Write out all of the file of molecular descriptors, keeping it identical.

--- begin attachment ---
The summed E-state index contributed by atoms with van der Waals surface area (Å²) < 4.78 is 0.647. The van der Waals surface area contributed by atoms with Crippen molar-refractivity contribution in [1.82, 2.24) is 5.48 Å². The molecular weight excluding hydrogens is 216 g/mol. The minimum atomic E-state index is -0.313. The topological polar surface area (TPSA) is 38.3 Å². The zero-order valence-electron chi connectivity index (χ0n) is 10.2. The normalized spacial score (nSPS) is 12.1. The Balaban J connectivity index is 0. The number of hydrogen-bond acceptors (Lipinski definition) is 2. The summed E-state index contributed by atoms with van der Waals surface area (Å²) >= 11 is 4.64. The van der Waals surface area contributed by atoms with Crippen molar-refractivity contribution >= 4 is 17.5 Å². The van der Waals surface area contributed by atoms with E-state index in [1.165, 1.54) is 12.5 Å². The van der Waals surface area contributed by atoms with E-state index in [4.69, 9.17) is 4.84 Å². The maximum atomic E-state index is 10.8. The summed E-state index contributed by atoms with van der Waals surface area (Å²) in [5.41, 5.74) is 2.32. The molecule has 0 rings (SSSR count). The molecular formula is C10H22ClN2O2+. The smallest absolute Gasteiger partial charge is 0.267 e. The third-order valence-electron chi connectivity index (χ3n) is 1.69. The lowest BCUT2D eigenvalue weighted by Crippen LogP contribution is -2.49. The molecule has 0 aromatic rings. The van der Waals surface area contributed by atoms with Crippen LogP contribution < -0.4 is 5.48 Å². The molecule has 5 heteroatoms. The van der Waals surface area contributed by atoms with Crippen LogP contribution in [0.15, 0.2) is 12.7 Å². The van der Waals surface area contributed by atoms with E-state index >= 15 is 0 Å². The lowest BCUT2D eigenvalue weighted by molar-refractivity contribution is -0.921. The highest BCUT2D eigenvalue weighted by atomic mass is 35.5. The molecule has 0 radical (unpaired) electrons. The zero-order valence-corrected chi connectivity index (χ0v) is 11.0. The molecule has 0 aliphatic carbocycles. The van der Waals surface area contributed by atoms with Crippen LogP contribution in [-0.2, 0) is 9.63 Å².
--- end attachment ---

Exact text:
The summed E-state index contributed by atoms with van der Waals surface area (Å²) < 4.78 is 0.647. The van der Waals surface area contributed by atoms with Crippen molar-refractivity contribution in [1.82, 2.24) is 5.48 Å². The molecular weight excluding hydrogens is 216 g/mol. The minimum atomic E-state index is -0.313. The topological polar surface area (TPSA) is 38.3 Å². The zero-order valence-electron chi connectivity index (χ0n) is 10.2. The normalized spacial score (nSPS) is 12.1. The Balaban J connectivity index is 0. The number of hydrogen-bond acceptors (Lipinski definition) is 2. The summed E-state index contributed by atoms with van der Waals surface area (Å²) >= 11 is 4.64. The van der Waals surface area contributed by atoms with Crippen molar-refractivity contribution >= 4 is 17.5 Å². The van der Waals surface area contributed by atoms with E-state index in [1.165, 1.54) is 12.5 Å². The van der Waals surface area contributed by atoms with E-state index in [4.69, 9.17) is 4.84 Å². The maximum atomic E-state index is 10.8. The summed E-state index contributed by atoms with van der Waals surface area (Å²) in [5.41, 5.74) is 2.32. The molecule has 0 rings (SSSR count). The molecular formula is C10H22ClN2O2+. The smallest absolute Gasteiger partial charge is 0.267 e. The third-order valence-electron chi connectivity index (χ3n) is 1.69. The lowest BCUT2D eigenvalue weighted by Crippen LogP contribution is -2.49. The molecule has 0 aromatic rings. The van der Waals surface area contributed by atoms with Crippen LogP contribution < -0.4 is 5.48 Å². The molecule has 5 heteroatoms. The van der Waals surface area contributed by atoms with Crippen LogP contribution in [0.15, 0.2) is 12.7 Å². The van der Waals surface area contributed by atoms with E-state index >= 15 is 0 Å². The lowest BCUT2D eigenvalue weighted by molar-refractivity contribution is -0.921. The highest BCUT2D eigenvalue weighted by atomic mass is 35.5. The molecule has 0 radical (unpaired) electrons. The zero-order valence-corrected chi connectivity index (χ0v) is 11.0. The molecule has 0 aliphatic carbocycles. The van der Waals surface area contributed by atoms with Crippen LogP contribution in [-0.2, 0) is 9.63 Å².